That’s not where it ends. He ends up wanting to cancel his policy back almost a whole month because he now claims to have purchased other insurance. At this point, it’s not a threat so much as forking music to my ears. The catch is that because we never received the required documents that were legible, he would owe almost $400 to us if we cancelled the policy on his requested date.
Customer: “Why do I owe $400? That’s ridiculous!”
Me: “This coverage that you were trying to lessen/reject was added back on effective the start of the term. If you want the option you were requesting, you need to send valid forms.”
Customer: “Well, my new policy starts on date XX/YY. Will that make my balance any lower?”
Me: “XX/YY is __ days after XX/XX, so it would mean you would owe more money to us.”
Customer: “Why would I owe more money if I cancel at a later date?”
Me: “Your policy costs a set amount of money each day. You’re asking us to provide you for coverage for a longer period of time. So because we’re cancelling this policy later, we’ve provided the service for a longer amount of time. Therefore, we’ve earned more money.”
Customer: “But how does that mean I owe more money?”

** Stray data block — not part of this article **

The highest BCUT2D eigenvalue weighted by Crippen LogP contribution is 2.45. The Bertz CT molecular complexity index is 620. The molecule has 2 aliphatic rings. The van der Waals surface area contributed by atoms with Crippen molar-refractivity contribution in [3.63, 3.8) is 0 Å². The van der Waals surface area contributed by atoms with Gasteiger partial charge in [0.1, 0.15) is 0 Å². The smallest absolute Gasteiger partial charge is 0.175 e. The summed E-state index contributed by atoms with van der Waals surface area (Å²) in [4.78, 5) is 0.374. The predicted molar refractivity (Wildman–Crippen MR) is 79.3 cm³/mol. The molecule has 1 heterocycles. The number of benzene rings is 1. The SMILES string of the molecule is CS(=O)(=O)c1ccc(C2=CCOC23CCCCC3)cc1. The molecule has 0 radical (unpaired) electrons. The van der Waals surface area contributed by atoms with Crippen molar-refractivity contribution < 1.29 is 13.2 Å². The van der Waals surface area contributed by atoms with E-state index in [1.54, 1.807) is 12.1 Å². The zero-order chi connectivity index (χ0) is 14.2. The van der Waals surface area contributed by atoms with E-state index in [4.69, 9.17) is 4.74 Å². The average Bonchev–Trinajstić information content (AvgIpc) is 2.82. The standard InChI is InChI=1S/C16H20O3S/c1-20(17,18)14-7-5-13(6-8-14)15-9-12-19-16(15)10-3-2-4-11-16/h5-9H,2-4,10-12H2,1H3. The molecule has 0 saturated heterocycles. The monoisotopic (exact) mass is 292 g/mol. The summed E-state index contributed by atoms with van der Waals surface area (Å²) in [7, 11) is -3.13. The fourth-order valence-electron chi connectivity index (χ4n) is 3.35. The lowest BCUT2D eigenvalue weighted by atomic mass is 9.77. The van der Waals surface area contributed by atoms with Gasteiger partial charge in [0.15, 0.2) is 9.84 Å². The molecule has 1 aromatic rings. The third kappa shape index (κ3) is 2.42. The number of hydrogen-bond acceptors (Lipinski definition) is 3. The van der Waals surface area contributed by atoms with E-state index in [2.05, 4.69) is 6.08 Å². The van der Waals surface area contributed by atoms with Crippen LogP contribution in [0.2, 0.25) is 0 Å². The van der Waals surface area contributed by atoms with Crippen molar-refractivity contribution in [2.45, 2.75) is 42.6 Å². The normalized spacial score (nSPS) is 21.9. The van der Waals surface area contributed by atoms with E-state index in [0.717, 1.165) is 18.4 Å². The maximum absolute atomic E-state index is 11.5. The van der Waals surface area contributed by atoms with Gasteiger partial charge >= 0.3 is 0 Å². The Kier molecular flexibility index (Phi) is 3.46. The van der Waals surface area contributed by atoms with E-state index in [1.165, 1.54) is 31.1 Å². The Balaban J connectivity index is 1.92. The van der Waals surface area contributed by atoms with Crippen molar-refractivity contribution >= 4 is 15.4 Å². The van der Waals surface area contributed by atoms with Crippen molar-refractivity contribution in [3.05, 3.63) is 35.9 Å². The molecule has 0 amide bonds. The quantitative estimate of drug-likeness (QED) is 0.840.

Me: “Imagine your policy costs 10 dollars a day. You initially want us to provide coverage for ten days. That’s 100 dollars. But then, after day ten, you want to extend that to another ten days. We would then earn another hundred dollars.”
Customer: “That tells me nothing. I shouldn’t owe any other money.”
Me: “If the forms had been received, we wouldn’t have the balance. Do you want to send the forms to us?”
Customer: “That’s too much work and too much of a risk. I’ll cancel on XX/XX.”
Me: “We can do that, but you will show a lapse in coverage for __ days. Do you understand that if I process this cancellation for XX/XX, you will be without active insurance from XX/XX to XX/XY, which may result in fines and/or penalties?”
Customer: “Yes. I’d rather pay the DMV than you guys.”
TL; DR- I’ve been practically chained to my desk in the name of sweet, sweet overtime money along with the additional incentive pay. We had a bunch of hot-to-trot customers mad about billing. But my most memorable customer was a guy who thought the world illegible was racist, didn’t want to show his name on required forms he’d have to sign, and didn’t understand math.